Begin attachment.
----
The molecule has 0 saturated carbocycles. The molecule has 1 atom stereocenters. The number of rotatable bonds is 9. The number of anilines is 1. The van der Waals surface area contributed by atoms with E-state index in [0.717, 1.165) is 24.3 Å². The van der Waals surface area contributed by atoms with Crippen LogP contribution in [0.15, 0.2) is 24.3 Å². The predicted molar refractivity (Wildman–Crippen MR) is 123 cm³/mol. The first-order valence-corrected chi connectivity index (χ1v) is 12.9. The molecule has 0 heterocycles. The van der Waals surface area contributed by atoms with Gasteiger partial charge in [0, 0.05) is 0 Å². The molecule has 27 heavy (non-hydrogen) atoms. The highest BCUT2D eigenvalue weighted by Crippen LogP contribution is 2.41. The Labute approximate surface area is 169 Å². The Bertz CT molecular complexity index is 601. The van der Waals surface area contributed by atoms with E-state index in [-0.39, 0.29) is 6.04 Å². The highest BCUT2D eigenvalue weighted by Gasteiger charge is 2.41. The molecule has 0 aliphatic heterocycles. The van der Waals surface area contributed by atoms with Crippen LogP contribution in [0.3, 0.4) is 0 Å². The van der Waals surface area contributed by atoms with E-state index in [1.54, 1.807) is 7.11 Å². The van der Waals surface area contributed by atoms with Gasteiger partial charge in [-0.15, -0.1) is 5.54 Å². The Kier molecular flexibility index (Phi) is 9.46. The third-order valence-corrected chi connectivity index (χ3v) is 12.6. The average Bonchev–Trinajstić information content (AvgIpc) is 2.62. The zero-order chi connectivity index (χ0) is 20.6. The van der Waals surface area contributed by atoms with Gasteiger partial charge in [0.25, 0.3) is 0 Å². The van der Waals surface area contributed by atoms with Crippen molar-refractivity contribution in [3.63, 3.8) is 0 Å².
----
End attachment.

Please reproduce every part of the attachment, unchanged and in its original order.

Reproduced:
The molecule has 0 saturated carbocycles. The molecule has 1 atom stereocenters. The number of rotatable bonds is 9. The number of anilines is 1. The van der Waals surface area contributed by atoms with E-state index in [0.717, 1.165) is 24.3 Å². The van der Waals surface area contributed by atoms with Crippen LogP contribution in [0.15, 0.2) is 24.3 Å². The predicted molar refractivity (Wildman–Crippen MR) is 123 cm³/mol. The first-order valence-corrected chi connectivity index (χ1v) is 12.9. The molecule has 0 heterocycles. The van der Waals surface area contributed by atoms with Gasteiger partial charge in [0, 0.05) is 0 Å². The molecule has 27 heavy (non-hydrogen) atoms. The highest BCUT2D eigenvalue weighted by Crippen LogP contribution is 2.41. The Labute approximate surface area is 169 Å². The Bertz CT molecular complexity index is 601. The van der Waals surface area contributed by atoms with E-state index in [-0.39, 0.29) is 6.04 Å². The highest BCUT2D eigenvalue weighted by Gasteiger charge is 2.41. The molecule has 0 aliphatic heterocycles. The van der Waals surface area contributed by atoms with Crippen LogP contribution in [0.3, 0.4) is 0 Å². The van der Waals surface area contributed by atoms with E-state index in [1.54, 1.807) is 7.11 Å². The van der Waals surface area contributed by atoms with Gasteiger partial charge in [-0.15, -0.1) is 5.54 Å². The Kier molecular flexibility index (Phi) is 9.46. The third-order valence-corrected chi connectivity index (χ3v) is 12.6. The average Bonchev–Trinajstić information content (AvgIpc) is 2.62. The zero-order chi connectivity index (χ0) is 20.6. The van der Waals surface area contributed by atoms with Gasteiger partial charge in [0.25, 0.3) is 0 Å². The van der Waals surface area contributed by atoms with Crippen molar-refractivity contribution in [3.63, 3.8) is 0 Å².